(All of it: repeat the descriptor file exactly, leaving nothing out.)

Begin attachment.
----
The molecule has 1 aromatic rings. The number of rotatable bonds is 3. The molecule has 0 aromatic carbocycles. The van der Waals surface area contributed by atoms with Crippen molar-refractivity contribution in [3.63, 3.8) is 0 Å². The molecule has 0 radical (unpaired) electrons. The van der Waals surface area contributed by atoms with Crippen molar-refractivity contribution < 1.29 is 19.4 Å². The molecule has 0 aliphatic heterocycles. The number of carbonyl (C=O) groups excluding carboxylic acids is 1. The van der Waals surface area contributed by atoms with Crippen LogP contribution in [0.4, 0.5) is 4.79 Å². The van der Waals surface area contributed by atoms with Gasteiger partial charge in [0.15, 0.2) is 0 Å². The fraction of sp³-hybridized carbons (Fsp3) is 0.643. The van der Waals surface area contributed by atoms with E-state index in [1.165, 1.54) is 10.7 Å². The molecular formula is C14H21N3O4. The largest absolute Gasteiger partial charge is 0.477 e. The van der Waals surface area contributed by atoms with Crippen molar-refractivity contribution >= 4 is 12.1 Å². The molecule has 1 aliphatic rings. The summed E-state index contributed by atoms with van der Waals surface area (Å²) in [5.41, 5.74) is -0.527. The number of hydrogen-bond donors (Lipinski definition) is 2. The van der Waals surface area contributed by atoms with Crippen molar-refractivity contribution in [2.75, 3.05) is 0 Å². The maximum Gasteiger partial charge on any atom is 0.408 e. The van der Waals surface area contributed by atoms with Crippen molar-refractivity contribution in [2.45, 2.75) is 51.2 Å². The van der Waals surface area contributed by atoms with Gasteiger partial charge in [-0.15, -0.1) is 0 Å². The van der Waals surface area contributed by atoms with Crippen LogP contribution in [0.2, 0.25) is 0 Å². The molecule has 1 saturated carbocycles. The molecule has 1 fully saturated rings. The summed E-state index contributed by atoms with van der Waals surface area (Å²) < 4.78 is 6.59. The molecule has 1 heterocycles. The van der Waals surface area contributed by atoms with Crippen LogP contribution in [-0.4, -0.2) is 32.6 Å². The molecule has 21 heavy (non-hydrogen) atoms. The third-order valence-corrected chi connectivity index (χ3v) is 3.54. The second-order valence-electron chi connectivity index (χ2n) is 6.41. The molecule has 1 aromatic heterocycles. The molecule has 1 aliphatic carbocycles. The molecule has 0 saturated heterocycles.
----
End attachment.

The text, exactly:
The molecule has 1 aromatic rings. The number of rotatable bonds is 3. The molecule has 0 aromatic carbocycles. The van der Waals surface area contributed by atoms with Crippen molar-refractivity contribution in [3.63, 3.8) is 0 Å². The molecule has 0 radical (unpaired) electrons. The van der Waals surface area contributed by atoms with Crippen molar-refractivity contribution < 1.29 is 19.4 Å². The molecule has 0 aliphatic heterocycles. The number of carbonyl (C=O) groups excluding carboxylic acids is 1. The van der Waals surface area contributed by atoms with Crippen LogP contribution in [0.4, 0.5) is 4.79 Å². The van der Waals surface area contributed by atoms with Gasteiger partial charge in [0.15, 0.2) is 0 Å². The fraction of sp³-hybridized carbons (Fsp3) is 0.643. The van der Waals surface area contributed by atoms with E-state index in [1.165, 1.54) is 10.7 Å². The molecular formula is C14H21N3O4. The largest absolute Gasteiger partial charge is 0.477 e. The van der Waals surface area contributed by atoms with Crippen molar-refractivity contribution >= 4 is 12.1 Å². The molecule has 1 aliphatic rings. The summed E-state index contributed by atoms with van der Waals surface area (Å²) in [5.41, 5.74) is -0.527. The number of hydrogen-bond donors (Lipinski definition) is 2. The van der Waals surface area contributed by atoms with Crippen molar-refractivity contribution in [2.75, 3.05) is 0 Å². The maximum Gasteiger partial charge on any atom is 0.408 e. The van der Waals surface area contributed by atoms with Crippen molar-refractivity contribution in [2.45, 2.75) is 51.2 Å². The van der Waals surface area contributed by atoms with Gasteiger partial charge in [-0.15, -0.1) is 0 Å². The van der Waals surface area contributed by atoms with Crippen LogP contribution in [0.2, 0.25) is 0 Å². The molecule has 1 saturated carbocycles. The molecule has 1 fully saturated rings. The summed E-state index contributed by atoms with van der Waals surface area (Å²) < 4.78 is 6.59. The molecule has 1 heterocycles. The van der Waals surface area contributed by atoms with Crippen LogP contribution in [-0.4, -0.2) is 32.6 Å². The molecule has 21 heavy (non-hydrogen) atoms. The third-order valence-corrected chi connectivity index (χ3v) is 3.54. The second-order valence-electron chi connectivity index (χ2n) is 6.41. The molecule has 1 aromatic heterocycles. The molecule has 1 aliphatic carbocycles. The molecule has 0 saturated heterocycles.